Synthetic biology promise to provide solutions to many challenges in energy, agriculture, and health by reprogramming cells to execute new tasks in the host organism. In order to do that, it requires (1) the understanding of the design principles that underlie complex dynamics in biology, (2) the development of computational tools that support the identification those principles and (3) the use of those principles and computational tools to guide the experimental implementation of novel biomolecular programs. The main motivation of this thesis is to describe my current progress and future plans to expand (1)-(3).
We incorporate a new design principle, known as ultrasensitivity response, to de- sign robust biomolecular dynamical system. We show that molecular titration in the context of feedback circuits enhance the emergence of oscillations and bistable behavior in the parameter space. We also propose and analyze a new molecular network, termed Brink motif, which exhibits an ultrasensitive input-output response similar to a zero-order ultrasensitive switch. We discuss the Brink motif in the context of robust feedback circuits as a suitable mechanism to build (1) reliable circuits, oscillatory and bistable dynamical behaviors, under parameters uncertainty, downstream load effects and shared resources and (2) robust closed loop controllers that overcome the limitation of unidirectional action controllers. Ultrasensitivity is achieved by combining molecular titration and an activation/deactivation cycle and requires fast titration and switching rates. Additionally, the response of the Brink motif has a precisely tunable threshold, which can be determined by an external input to the motif. We assess the robustness of feedback circuits with numerical simulations and mathematical analysis.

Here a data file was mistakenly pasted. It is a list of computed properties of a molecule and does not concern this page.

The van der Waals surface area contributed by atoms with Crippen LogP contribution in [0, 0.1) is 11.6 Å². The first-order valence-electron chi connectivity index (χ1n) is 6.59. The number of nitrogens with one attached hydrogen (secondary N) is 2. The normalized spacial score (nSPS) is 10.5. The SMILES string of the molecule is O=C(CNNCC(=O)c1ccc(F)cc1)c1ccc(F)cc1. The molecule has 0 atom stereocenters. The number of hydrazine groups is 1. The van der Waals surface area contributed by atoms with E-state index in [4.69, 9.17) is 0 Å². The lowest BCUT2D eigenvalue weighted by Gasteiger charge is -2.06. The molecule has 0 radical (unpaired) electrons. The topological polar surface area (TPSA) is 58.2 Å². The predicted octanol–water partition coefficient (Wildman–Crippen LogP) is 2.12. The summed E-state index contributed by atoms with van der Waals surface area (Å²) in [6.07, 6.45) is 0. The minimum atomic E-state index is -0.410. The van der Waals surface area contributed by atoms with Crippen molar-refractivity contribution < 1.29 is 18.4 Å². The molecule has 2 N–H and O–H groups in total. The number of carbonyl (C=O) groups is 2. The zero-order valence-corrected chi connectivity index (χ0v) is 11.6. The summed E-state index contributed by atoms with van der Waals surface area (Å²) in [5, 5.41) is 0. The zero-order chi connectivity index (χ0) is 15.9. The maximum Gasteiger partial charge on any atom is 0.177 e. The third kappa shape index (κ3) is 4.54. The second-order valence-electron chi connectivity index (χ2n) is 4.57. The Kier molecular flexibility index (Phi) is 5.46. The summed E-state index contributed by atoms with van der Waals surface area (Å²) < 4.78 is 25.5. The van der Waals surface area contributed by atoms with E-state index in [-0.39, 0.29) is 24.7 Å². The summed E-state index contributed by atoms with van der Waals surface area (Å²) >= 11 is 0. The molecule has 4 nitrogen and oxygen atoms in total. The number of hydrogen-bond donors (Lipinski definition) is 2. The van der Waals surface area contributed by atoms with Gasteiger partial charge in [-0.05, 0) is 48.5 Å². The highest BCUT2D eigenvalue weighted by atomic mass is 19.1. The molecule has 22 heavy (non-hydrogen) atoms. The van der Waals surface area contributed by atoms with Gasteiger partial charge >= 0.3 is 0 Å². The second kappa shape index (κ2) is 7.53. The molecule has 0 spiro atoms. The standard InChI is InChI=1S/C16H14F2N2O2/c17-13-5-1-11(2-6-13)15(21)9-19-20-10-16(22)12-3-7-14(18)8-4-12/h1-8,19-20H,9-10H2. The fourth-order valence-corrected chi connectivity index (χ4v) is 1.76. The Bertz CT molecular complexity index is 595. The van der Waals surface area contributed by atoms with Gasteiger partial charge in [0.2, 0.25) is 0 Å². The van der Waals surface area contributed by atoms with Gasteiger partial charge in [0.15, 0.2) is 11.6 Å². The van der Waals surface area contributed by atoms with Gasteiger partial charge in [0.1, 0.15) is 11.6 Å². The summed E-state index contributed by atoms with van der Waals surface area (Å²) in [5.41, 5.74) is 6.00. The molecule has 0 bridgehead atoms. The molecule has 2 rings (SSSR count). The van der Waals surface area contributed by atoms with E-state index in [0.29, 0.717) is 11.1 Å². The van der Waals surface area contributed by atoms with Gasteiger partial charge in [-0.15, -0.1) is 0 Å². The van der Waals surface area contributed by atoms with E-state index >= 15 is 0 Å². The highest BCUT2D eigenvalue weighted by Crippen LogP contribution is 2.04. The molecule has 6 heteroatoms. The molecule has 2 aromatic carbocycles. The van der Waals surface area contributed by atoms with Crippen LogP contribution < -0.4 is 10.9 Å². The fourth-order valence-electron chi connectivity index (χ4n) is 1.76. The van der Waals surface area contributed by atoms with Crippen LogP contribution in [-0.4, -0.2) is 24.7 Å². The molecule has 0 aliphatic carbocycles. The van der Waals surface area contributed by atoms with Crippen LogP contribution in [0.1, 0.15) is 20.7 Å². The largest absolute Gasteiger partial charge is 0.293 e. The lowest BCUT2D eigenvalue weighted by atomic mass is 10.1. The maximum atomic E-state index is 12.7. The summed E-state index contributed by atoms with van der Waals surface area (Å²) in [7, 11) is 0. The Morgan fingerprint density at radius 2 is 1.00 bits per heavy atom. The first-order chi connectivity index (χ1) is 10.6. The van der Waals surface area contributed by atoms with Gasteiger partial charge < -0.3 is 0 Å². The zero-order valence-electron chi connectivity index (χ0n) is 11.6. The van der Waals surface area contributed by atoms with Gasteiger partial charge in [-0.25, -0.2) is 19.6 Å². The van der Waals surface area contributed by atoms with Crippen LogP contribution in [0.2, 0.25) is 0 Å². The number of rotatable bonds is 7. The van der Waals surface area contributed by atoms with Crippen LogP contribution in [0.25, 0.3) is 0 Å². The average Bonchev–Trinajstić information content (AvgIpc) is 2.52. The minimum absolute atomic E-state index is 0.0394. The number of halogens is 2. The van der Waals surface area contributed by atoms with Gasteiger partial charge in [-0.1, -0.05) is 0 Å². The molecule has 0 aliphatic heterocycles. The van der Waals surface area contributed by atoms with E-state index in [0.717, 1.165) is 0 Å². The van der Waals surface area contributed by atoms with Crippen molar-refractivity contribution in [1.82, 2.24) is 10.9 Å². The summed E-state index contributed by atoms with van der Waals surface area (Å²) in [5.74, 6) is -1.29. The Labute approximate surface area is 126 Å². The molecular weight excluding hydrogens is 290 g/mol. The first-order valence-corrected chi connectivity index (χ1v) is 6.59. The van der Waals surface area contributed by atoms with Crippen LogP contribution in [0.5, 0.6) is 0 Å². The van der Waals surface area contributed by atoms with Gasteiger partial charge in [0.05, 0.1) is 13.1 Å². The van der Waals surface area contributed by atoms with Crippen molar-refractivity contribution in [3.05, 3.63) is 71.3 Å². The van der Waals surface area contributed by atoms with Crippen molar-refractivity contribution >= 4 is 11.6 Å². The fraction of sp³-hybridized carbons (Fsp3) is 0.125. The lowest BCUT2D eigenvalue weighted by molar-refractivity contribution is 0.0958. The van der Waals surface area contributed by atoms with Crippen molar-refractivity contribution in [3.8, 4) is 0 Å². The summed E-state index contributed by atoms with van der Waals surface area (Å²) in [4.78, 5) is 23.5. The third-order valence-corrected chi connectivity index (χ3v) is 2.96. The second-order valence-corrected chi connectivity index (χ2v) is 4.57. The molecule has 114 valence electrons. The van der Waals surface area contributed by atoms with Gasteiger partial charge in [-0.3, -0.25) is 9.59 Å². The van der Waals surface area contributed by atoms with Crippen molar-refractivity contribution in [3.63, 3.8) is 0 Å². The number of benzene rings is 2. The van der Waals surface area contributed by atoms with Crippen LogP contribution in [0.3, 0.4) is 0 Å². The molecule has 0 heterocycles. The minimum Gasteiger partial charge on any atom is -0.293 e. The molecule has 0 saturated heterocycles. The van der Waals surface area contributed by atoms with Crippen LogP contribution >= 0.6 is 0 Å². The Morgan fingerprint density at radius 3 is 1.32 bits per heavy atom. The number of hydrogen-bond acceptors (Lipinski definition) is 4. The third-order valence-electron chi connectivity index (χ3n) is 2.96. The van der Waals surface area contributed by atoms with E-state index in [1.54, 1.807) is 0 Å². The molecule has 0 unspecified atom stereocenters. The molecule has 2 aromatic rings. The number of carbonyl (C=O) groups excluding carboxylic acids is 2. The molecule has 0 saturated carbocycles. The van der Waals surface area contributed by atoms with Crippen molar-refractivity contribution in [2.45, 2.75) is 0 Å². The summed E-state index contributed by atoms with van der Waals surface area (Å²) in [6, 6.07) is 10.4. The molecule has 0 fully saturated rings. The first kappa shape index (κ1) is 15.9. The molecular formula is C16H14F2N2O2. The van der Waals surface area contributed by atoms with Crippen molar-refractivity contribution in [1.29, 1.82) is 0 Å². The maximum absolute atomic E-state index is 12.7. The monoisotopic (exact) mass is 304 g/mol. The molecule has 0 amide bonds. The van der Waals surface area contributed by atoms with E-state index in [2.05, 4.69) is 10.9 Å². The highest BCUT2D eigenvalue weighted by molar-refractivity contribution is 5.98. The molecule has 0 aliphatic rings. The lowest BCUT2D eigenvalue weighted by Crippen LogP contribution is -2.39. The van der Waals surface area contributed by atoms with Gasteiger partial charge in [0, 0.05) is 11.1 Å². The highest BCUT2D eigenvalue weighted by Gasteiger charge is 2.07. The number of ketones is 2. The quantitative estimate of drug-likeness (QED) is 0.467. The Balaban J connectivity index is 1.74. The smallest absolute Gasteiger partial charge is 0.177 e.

|Commitee:||Mangolini, Lorenzo, Rodgers, Victor G.J|
|School:||University of California, Riverside|
|School Location:||United States -- California|
|Source:||DAI-B 79/02(E), Dissertation Abstracts International|
|Subjects:||Biology, Biomedical engineering, Mechanical engineering|
|Keywords:||Bimolecular systems, Design principles, Feedback control, Synthetic biology, Systems biology, Ultrasensitive|
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